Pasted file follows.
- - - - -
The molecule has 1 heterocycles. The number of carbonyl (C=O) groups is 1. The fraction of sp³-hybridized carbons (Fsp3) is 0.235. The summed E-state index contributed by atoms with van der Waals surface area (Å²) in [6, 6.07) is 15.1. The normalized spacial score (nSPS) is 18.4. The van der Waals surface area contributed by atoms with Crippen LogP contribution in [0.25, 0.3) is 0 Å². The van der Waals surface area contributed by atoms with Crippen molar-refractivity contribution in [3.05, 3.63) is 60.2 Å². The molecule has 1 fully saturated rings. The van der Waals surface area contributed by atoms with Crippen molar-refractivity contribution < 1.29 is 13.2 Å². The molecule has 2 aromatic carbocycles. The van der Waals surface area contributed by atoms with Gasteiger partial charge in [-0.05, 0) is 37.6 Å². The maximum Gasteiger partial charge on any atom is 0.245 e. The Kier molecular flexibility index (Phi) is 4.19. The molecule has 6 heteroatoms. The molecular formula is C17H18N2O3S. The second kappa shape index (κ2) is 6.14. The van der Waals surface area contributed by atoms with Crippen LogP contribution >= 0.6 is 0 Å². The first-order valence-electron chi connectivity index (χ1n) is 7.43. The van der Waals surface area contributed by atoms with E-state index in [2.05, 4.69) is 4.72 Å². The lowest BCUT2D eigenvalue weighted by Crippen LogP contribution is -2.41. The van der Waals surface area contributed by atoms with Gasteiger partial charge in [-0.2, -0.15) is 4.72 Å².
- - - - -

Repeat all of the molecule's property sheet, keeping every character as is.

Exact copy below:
The molecule has 1 heterocycles. The number of carbonyl (C=O) groups is 1. The fraction of sp³-hybridized carbons (Fsp3) is 0.235. The summed E-state index contributed by atoms with van der Waals surface area (Å²) in [6, 6.07) is 15.1. The normalized spacial score (nSPS) is 18.4. The van der Waals surface area contributed by atoms with Crippen LogP contribution in [0.25, 0.3) is 0 Å². The van der Waals surface area contributed by atoms with Crippen molar-refractivity contribution in [3.05, 3.63) is 60.2 Å². The molecule has 1 fully saturated rings. The van der Waals surface area contributed by atoms with Crippen molar-refractivity contribution < 1.29 is 13.2 Å². The molecule has 2 aromatic carbocycles. The van der Waals surface area contributed by atoms with Gasteiger partial charge in [-0.05, 0) is 37.6 Å². The maximum Gasteiger partial charge on any atom is 0.245 e. The Kier molecular flexibility index (Phi) is 4.19. The molecule has 6 heteroatoms. The molecular formula is C17H18N2O3S. The second kappa shape index (κ2) is 6.14. The van der Waals surface area contributed by atoms with Crippen LogP contribution >= 0.6 is 0 Å². The first-order valence-electron chi connectivity index (χ1n) is 7.43. The van der Waals surface area contributed by atoms with E-state index in [2.05, 4.69) is 4.72 Å². The lowest BCUT2D eigenvalue weighted by Crippen LogP contribution is -2.41. The van der Waals surface area contributed by atoms with Gasteiger partial charge in [-0.2, -0.15) is 4.72 Å².